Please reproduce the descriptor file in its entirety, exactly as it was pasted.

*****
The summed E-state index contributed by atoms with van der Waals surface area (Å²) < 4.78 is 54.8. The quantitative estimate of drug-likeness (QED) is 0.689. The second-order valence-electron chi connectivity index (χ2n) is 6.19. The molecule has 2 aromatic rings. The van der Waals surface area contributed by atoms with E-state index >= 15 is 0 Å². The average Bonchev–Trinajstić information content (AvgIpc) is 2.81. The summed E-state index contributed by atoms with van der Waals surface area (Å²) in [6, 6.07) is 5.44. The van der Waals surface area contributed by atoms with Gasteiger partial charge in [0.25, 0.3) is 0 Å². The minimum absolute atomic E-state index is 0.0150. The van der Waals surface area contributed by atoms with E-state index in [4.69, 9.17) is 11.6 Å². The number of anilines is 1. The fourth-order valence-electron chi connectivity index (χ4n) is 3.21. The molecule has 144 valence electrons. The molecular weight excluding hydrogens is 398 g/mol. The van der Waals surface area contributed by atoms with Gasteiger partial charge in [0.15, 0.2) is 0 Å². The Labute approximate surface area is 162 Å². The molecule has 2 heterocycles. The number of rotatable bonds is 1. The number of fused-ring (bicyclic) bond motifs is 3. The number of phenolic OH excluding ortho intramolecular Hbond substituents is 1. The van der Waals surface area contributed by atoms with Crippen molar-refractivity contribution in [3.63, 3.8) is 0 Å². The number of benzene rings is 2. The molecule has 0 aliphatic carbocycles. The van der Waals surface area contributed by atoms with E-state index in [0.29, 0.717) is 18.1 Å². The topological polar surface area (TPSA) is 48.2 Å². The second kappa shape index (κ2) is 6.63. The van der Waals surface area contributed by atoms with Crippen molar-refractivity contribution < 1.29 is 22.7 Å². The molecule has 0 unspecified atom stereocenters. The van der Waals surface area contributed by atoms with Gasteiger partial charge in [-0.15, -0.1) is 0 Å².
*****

The summed E-state index contributed by atoms with van der Waals surface area (Å²) < 4.78 is 54.8. The quantitative estimate of drug-likeness (QED) is 0.689. The second-order valence-electron chi connectivity index (χ2n) is 6.19. The molecule has 2 aromatic rings. The van der Waals surface area contributed by atoms with E-state index >= 15 is 0 Å². The average Bonchev–Trinajstić information content (AvgIpc) is 2.81. The summed E-state index contributed by atoms with van der Waals surface area (Å²) in [6, 6.07) is 5.44. The van der Waals surface area contributed by atoms with Gasteiger partial charge in [0.25, 0.3) is 0 Å². The minimum absolute atomic E-state index is 0.0150. The van der Waals surface area contributed by atoms with E-state index in [4.69, 9.17) is 11.6 Å². The number of anilines is 1. The fourth-order valence-electron chi connectivity index (χ4n) is 3.21. The molecule has 144 valence electrons. The molecular weight excluding hydrogens is 398 g/mol. The van der Waals surface area contributed by atoms with Gasteiger partial charge in [0.15, 0.2) is 0 Å². The Labute approximate surface area is 162 Å². The molecule has 2 heterocycles. The number of rotatable bonds is 1. The number of fused-ring (bicyclic) bond motifs is 3. The number of phenolic OH excluding ortho intramolecular Hbond substituents is 1. The van der Waals surface area contributed by atoms with Crippen molar-refractivity contribution in [3.63, 3.8) is 0 Å². The number of benzene rings is 2. The molecule has 0 aliphatic carbocycles. The van der Waals surface area contributed by atoms with E-state index in [0.29, 0.717) is 18.1 Å². The topological polar surface area (TPSA) is 48.2 Å². The second kappa shape index (κ2) is 6.63. The van der Waals surface area contributed by atoms with Crippen molar-refractivity contribution < 1.29 is 22.7 Å². The molecule has 0 unspecified atom stereocenters. The van der Waals surface area contributed by atoms with Gasteiger partial charge in [-0.15, -0.1) is 0 Å².